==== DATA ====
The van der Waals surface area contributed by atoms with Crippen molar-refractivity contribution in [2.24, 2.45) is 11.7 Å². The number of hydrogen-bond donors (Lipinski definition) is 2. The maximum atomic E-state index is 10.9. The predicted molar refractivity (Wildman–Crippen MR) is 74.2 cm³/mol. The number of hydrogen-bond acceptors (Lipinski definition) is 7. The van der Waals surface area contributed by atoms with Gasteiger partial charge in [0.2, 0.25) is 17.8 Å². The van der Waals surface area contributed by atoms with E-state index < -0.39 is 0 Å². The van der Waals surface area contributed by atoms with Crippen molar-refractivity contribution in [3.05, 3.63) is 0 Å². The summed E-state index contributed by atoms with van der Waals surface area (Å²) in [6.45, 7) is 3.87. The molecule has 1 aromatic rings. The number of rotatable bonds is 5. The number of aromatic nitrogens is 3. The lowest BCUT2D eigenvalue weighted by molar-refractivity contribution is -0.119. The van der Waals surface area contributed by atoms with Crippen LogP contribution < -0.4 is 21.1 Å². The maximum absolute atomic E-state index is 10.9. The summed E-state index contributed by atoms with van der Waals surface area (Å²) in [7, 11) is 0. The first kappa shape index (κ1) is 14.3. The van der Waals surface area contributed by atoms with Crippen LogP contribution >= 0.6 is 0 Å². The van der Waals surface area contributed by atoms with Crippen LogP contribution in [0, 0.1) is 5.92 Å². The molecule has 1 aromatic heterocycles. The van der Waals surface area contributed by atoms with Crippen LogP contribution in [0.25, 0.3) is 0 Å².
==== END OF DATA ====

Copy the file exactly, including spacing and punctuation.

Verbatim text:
The van der Waals surface area contributed by atoms with Crippen molar-refractivity contribution in [2.24, 2.45) is 11.7 Å². The number of hydrogen-bond donors (Lipinski definition) is 2. The maximum atomic E-state index is 10.9. The predicted molar refractivity (Wildman–Crippen MR) is 74.2 cm³/mol. The number of hydrogen-bond acceptors (Lipinski definition) is 7. The van der Waals surface area contributed by atoms with Gasteiger partial charge in [0.2, 0.25) is 17.8 Å². The van der Waals surface area contributed by atoms with E-state index < -0.39 is 0 Å². The van der Waals surface area contributed by atoms with Crippen molar-refractivity contribution in [3.05, 3.63) is 0 Å². The summed E-state index contributed by atoms with van der Waals surface area (Å²) in [6.45, 7) is 3.87. The molecule has 1 aromatic rings. The number of rotatable bonds is 5. The number of aromatic nitrogens is 3. The lowest BCUT2D eigenvalue weighted by molar-refractivity contribution is -0.119. The van der Waals surface area contributed by atoms with Crippen LogP contribution < -0.4 is 21.1 Å². The maximum absolute atomic E-state index is 10.9. The summed E-state index contributed by atoms with van der Waals surface area (Å²) in [7, 11) is 0. The first kappa shape index (κ1) is 14.3. The van der Waals surface area contributed by atoms with Crippen LogP contribution >= 0.6 is 0 Å². The van der Waals surface area contributed by atoms with Crippen LogP contribution in [0, 0.1) is 5.92 Å². The molecule has 1 aromatic heterocycles. The van der Waals surface area contributed by atoms with Crippen LogP contribution in [0.25, 0.3) is 0 Å².